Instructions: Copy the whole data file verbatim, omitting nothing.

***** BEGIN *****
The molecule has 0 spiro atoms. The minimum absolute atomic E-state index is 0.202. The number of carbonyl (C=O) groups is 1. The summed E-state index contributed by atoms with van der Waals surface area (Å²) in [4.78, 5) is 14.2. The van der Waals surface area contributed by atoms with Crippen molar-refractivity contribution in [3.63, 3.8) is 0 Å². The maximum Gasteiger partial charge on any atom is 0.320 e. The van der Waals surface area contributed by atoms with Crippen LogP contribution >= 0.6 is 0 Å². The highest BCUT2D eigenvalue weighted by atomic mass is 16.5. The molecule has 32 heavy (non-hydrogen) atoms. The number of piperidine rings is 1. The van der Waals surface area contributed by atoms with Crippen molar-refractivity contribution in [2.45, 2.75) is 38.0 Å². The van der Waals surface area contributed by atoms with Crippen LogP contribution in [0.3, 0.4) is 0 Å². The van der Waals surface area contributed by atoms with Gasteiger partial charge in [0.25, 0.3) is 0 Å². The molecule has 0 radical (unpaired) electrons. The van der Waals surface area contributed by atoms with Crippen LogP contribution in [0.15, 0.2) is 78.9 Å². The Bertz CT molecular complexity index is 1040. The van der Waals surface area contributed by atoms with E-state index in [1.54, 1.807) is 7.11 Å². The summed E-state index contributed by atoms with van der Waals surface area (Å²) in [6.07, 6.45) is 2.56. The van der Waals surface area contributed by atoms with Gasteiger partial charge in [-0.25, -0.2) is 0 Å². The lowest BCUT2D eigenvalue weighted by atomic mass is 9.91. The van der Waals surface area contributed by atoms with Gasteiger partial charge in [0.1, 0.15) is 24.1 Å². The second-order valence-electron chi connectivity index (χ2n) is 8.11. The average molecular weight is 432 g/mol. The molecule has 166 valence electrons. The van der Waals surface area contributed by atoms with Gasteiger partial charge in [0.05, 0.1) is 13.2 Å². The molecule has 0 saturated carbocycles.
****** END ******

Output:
The molecule has 0 spiro atoms. The minimum absolute atomic E-state index is 0.202. The number of carbonyl (C=O) groups is 1. The summed E-state index contributed by atoms with van der Waals surface area (Å²) in [4.78, 5) is 14.2. The van der Waals surface area contributed by atoms with Crippen molar-refractivity contribution in [3.63, 3.8) is 0 Å². The maximum Gasteiger partial charge on any atom is 0.320 e. The van der Waals surface area contributed by atoms with Crippen LogP contribution >= 0.6 is 0 Å². The highest BCUT2D eigenvalue weighted by atomic mass is 16.5. The molecule has 32 heavy (non-hydrogen) atoms. The number of piperidine rings is 1. The van der Waals surface area contributed by atoms with Crippen molar-refractivity contribution in [2.45, 2.75) is 38.0 Å². The van der Waals surface area contributed by atoms with Crippen LogP contribution in [0.3, 0.4) is 0 Å². The van der Waals surface area contributed by atoms with Gasteiger partial charge in [0.25, 0.3) is 0 Å². The molecule has 0 radical (unpaired) electrons. The van der Waals surface area contributed by atoms with Crippen LogP contribution in [0.15, 0.2) is 78.9 Å². The Bertz CT molecular complexity index is 1040. The van der Waals surface area contributed by atoms with E-state index in [1.54, 1.807) is 7.11 Å². The summed E-state index contributed by atoms with van der Waals surface area (Å²) in [6.07, 6.45) is 2.56. The van der Waals surface area contributed by atoms with Gasteiger partial charge in [-0.25, -0.2) is 0 Å². The lowest BCUT2D eigenvalue weighted by atomic mass is 9.91. The van der Waals surface area contributed by atoms with Gasteiger partial charge in [0.1, 0.15) is 24.1 Å². The second-order valence-electron chi connectivity index (χ2n) is 8.11. The average molecular weight is 432 g/mol. The molecule has 166 valence electrons. The van der Waals surface area contributed by atoms with Gasteiger partial charge in [0.05, 0.1) is 13.2 Å². The molecule has 0 saturated carbocycles.